Catherine Stihler was MEP for Scotland until January 2019. As an MEP, she was vice-chair of the European Parliament’s consumer protection committee and led the fight against the proposals. More background information on the proposal is available here: https://www.bbc.co.uk/news/technology-47239600

EU’s chilling copyright crackdown an ‘attack on openness’

- February 14, 2019 in copyright, eu, Internet, News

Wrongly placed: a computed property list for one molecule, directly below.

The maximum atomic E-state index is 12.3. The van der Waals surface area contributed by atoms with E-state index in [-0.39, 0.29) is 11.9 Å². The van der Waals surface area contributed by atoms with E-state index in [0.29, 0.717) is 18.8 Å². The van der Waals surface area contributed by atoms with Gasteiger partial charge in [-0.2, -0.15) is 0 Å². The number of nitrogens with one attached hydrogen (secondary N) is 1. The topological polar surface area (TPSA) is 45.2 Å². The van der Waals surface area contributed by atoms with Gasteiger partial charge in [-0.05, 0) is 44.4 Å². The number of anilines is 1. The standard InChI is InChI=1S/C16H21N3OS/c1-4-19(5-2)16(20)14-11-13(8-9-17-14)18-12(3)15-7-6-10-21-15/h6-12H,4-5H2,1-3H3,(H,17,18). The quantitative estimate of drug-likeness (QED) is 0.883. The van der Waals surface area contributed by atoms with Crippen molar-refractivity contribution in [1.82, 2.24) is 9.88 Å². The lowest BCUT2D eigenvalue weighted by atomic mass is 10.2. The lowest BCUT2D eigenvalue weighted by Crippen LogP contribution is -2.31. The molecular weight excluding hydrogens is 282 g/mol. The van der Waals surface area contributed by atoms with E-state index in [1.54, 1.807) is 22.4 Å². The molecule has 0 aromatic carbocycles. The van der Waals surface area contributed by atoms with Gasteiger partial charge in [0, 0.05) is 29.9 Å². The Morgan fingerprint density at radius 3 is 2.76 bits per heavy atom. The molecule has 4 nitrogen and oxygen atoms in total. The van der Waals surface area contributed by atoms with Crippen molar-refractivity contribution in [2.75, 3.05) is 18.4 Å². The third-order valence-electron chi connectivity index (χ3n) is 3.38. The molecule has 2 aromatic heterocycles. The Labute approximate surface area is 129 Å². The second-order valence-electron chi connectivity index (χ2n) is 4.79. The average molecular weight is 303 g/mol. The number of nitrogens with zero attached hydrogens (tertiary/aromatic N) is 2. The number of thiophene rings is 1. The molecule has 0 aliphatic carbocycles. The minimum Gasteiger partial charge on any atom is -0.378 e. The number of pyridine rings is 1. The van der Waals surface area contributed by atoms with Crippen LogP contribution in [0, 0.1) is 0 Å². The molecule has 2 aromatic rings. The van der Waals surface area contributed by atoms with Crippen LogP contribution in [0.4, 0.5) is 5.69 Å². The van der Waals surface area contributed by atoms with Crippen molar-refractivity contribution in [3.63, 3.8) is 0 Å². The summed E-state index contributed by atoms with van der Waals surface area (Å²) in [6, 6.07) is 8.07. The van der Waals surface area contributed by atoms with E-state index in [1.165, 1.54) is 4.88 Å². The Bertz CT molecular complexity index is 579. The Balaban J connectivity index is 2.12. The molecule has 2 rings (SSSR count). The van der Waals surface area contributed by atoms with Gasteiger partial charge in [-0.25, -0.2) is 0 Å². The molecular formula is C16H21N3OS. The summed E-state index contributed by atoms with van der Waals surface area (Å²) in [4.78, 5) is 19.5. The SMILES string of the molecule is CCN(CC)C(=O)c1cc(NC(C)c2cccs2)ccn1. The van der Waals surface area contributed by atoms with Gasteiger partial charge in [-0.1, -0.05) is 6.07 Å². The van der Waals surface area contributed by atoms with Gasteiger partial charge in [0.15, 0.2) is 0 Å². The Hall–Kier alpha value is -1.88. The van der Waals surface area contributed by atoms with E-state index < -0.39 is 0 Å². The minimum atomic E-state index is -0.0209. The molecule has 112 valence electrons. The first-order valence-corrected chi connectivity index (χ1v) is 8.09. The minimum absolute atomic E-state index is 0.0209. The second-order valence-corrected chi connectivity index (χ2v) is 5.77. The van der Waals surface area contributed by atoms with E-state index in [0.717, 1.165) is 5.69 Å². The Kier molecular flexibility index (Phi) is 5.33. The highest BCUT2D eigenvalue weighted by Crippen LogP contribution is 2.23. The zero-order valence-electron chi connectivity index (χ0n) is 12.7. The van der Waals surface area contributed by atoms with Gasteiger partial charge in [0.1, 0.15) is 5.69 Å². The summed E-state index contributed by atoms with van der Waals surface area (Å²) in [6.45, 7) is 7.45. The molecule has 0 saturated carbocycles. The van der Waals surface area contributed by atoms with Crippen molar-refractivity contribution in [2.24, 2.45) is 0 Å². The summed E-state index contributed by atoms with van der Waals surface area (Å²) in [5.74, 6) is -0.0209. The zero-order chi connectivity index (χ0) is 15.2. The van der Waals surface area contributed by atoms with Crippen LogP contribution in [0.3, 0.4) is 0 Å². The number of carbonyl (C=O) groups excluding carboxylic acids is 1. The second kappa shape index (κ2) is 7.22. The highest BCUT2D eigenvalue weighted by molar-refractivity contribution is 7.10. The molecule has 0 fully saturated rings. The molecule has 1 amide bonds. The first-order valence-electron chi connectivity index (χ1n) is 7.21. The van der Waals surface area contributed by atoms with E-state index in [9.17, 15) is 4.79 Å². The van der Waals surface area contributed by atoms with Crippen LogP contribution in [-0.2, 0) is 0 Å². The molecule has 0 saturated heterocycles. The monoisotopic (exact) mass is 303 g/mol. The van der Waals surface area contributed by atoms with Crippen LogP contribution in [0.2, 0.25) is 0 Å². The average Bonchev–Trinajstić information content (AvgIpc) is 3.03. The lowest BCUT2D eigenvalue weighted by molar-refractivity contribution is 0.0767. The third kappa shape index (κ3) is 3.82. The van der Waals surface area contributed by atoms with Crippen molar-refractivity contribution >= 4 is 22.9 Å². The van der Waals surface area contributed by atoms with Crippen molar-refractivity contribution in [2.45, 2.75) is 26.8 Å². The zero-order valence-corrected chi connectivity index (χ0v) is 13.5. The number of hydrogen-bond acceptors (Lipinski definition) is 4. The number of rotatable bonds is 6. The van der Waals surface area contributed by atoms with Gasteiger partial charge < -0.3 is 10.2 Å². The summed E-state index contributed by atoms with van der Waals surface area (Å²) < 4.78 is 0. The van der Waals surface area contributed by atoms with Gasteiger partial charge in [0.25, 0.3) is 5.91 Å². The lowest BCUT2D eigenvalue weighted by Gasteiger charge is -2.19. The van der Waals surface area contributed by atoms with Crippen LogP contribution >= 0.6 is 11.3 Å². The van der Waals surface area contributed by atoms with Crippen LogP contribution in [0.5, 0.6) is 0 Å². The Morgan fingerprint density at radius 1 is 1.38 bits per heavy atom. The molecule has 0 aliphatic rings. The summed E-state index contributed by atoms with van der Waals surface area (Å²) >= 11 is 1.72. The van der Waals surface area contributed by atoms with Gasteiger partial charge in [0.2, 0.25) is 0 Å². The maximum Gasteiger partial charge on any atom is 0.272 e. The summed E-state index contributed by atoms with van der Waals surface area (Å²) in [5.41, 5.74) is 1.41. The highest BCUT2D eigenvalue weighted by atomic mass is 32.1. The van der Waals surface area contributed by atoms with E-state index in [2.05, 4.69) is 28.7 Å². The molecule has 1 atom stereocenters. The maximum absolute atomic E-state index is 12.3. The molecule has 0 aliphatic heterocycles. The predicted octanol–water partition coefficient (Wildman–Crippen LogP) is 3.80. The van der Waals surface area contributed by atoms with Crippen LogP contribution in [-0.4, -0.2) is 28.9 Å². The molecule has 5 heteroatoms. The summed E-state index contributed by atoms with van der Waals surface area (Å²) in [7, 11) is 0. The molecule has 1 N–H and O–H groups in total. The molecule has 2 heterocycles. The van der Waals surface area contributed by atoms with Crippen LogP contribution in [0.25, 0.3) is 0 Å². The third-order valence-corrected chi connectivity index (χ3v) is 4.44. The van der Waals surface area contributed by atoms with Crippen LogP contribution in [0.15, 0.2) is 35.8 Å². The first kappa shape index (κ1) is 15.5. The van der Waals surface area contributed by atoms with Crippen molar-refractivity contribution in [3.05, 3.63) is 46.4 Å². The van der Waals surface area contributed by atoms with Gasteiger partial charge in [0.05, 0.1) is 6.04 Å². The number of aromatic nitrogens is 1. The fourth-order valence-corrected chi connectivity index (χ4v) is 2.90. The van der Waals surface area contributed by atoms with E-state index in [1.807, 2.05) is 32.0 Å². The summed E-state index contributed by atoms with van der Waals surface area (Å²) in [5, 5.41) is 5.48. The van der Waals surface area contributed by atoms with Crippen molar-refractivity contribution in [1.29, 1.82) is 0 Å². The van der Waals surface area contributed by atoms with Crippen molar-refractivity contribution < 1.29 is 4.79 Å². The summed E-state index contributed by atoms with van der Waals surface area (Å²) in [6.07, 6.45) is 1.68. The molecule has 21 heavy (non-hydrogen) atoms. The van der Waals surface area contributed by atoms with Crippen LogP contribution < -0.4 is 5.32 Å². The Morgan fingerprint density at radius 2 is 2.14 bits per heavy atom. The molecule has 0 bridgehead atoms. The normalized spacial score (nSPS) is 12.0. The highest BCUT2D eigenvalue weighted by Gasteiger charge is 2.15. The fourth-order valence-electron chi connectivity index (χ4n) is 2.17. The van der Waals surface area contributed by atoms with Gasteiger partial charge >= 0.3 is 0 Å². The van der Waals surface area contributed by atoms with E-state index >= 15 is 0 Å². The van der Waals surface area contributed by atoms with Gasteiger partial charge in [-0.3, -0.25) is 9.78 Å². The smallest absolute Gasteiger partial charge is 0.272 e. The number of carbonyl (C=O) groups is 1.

EU negotiators have struck a deal over copyright reform that is an ‘attack on openness’, the new chief executive of Open Knowledge International has warned. Catherine Stihler, a former MEP and vice-chair of the European Parliament’s consumer protection committee, said the changes will restrict internet freedoms for millions of users. The agreement will require platforms such as Youtube, Twitter or Google News to take down user-generated content that could breach intellectual property and install filters to prevent people from uploading copyrighted material. That means memes, GIFs and music remixes may be taken down because the copyright does not belong to the uploader. It could also restrict the sharing of vital research and facts, allowing ‘fake news’ to spread. The proposed changes will now head to the European Parliament for a vote among all MEPs in March or April. Open Knowledge International is a non-profit organisation which fights for open data and helps groups access and use data to address social problems. Catherine Stihler, chief executive of Open Knowledge International, said: